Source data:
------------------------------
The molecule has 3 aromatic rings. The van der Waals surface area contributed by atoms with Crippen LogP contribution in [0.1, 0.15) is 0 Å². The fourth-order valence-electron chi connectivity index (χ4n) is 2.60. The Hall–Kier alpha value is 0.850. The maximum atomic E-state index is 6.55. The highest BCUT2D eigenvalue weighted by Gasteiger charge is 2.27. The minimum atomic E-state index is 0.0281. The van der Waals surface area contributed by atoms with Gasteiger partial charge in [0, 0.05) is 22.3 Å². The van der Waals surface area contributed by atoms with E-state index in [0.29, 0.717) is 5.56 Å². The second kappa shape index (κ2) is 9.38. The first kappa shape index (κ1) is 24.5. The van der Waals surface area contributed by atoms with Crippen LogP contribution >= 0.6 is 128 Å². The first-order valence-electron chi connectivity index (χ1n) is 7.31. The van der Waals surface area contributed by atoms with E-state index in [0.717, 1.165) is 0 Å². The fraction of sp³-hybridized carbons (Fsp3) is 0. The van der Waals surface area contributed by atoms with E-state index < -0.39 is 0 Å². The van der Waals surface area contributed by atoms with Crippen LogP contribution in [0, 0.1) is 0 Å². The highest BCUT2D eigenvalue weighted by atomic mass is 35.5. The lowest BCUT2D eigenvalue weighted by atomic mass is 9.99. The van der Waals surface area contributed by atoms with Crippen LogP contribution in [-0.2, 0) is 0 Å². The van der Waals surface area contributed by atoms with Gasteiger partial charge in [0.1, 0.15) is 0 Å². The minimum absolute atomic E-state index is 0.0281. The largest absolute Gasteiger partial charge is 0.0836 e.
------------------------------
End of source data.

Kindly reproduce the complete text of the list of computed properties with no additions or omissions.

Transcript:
The molecule has 3 aromatic rings. The van der Waals surface area contributed by atoms with Crippen LogP contribution in [0.1, 0.15) is 0 Å². The fourth-order valence-electron chi connectivity index (χ4n) is 2.60. The Hall–Kier alpha value is 0.850. The maximum atomic E-state index is 6.55. The highest BCUT2D eigenvalue weighted by Gasteiger charge is 2.27. The minimum atomic E-state index is 0.0281. The van der Waals surface area contributed by atoms with Gasteiger partial charge in [0, 0.05) is 22.3 Å². The van der Waals surface area contributed by atoms with E-state index in [0.29, 0.717) is 5.56 Å². The second kappa shape index (κ2) is 9.38. The first kappa shape index (κ1) is 24.5. The van der Waals surface area contributed by atoms with Crippen LogP contribution >= 0.6 is 128 Å². The first-order valence-electron chi connectivity index (χ1n) is 7.31. The van der Waals surface area contributed by atoms with E-state index in [0.717, 1.165) is 0 Å². The fraction of sp³-hybridized carbons (Fsp3) is 0. The van der Waals surface area contributed by atoms with E-state index < -0.39 is 0 Å². The van der Waals surface area contributed by atoms with Crippen LogP contribution in [0, 0.1) is 0 Å². The highest BCUT2D eigenvalue weighted by atomic mass is 35.5. The lowest BCUT2D eigenvalue weighted by atomic mass is 9.99. The van der Waals surface area contributed by atoms with Crippen LogP contribution in [-0.2, 0) is 0 Å². The van der Waals surface area contributed by atoms with Gasteiger partial charge in [0.1, 0.15) is 0 Å². The minimum absolute atomic E-state index is 0.0281. The largest absolute Gasteiger partial charge is 0.0836 e.